The NHL season has one final game remaining in the 2008-09 season.
The Penguins bounced back impressively from a 5-0 shellacking for one of their best team efforts and held off several late Red Wings charges to stave off elimination, 2-1, in Game 6 Tuesday.
Among the most notable Pittsburgh players who rebounded was goaltender Marc-Andre Fleury, who made 25 saves and was named the game's No. 1 star. He faced only three shots in the first period - yes, three - but two of them were great chances. Fleury came through with a big save each time.
Neither was bigger than in the game's final moments, when defenseman Brooks Orpik shanked a dump-in attempt after a faceoff win in Detroit's end that turned into a Daniel Cleary breakaway. If Cleary scores, it's a dagger in the heart of the Penguins and the Red Wings might well have gone on to win the game.
But, similar to what he did against Alex Ovechkin in Game 7 of the Eastern Conference semifinals, Fleury came through with a game-saving stop, and Pittsburgh survived Detroit's late push.
Another Penguin who has more than his share of critics provided a big-time performance. Jordan Staal, on a great effort, opened the game's scoring, and ended the contest with three hits and won eight of 14 faceoffs.
Tyler Kennedy chipped a puck past Chris Osgood - who played outstanding and kept the game from becoming a 5-0-type contest - for a two-goal lead, and the Penguins seemed to be in good shape.
Kris Draper got one goal back just a few minutes later, and Detroit earned two power plays in quick succession, but was unable to convert either chance. (Quick sidenote: Both teams committed more than two penalties in the game, particularly the Penguins. The referees might as well not be on the ice.)
Major kudos go out to Pittsburgh defenseman Rob Scuderi, who I wrote about recently as an unsung hero. Scuderi blocked four shots, including two in the waning seconds with Fleury out of the goal cage, and also batted away a loose puck before Nicklas Lidstrom could whack it into an open net earlier in the third period.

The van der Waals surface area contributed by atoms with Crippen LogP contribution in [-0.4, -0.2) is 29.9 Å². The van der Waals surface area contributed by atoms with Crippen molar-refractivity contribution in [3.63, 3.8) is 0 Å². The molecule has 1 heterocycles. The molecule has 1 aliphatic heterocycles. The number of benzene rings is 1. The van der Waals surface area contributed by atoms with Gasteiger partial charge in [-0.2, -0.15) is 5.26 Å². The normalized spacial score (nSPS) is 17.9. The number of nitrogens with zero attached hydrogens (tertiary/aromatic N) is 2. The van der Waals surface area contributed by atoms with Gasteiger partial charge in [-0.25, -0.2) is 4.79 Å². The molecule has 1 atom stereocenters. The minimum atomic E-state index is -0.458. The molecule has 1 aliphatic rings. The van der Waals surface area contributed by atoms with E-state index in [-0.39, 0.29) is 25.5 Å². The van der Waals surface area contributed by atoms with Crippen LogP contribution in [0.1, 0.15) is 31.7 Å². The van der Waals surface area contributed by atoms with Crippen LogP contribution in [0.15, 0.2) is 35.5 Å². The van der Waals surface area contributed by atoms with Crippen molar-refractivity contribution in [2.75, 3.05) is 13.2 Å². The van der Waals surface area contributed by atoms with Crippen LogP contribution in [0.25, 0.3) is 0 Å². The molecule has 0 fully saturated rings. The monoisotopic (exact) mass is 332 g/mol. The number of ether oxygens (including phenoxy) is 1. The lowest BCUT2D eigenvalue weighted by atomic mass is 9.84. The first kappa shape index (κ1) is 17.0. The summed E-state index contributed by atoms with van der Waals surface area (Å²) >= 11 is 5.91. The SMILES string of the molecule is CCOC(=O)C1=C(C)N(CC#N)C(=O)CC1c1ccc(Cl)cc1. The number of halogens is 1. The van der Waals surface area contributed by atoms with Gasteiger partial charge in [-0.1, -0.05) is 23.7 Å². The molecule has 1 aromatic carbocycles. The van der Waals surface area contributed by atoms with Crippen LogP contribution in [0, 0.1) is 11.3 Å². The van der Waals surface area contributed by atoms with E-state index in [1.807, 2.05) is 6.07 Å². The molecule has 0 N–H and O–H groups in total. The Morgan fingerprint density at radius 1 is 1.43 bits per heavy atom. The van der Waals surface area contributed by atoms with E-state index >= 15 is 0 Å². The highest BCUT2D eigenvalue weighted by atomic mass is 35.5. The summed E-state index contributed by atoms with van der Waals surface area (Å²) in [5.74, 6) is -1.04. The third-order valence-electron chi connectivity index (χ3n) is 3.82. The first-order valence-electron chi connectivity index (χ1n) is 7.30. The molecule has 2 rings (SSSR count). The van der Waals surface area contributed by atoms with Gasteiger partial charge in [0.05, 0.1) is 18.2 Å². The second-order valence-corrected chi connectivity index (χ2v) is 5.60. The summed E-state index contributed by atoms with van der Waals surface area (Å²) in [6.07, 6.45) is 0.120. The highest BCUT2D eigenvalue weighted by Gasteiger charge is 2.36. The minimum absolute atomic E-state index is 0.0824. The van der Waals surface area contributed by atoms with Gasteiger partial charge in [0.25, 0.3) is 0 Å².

Pittsburgh responded in Game 6 exactly the way it needed to. The Penguins out-shot the Red Wings, 12-3 in the first period, and limited Detroit to nine shots in the second period - plus got a break when Henrik Zetterberg hit the post.
Tuesday's was the first real elimination game in the finals for the Penguins, but essentially, they've now played three. If they lost either Game 3 or 4, this series would be over. Now the Red Wings get to play in an elimination game as well, but they have the comfort of playing at home, and Joe Louis Arena has been a house of horrors in the postseason for Pittsburgh. The Penguins won a regular season game there this season but have scored just two goals in three games in the finals. Take away Game 5 last year, and in five postseason games, Pittsburgh has scored...two goals in Detroit.
And, of course, the last time the Joe hosted a game, the Penguins fell into an abyss of misery and undisciplined penalties. Maybe they've gotten their bad game(s) out of their system.
Everything will be decided Friday.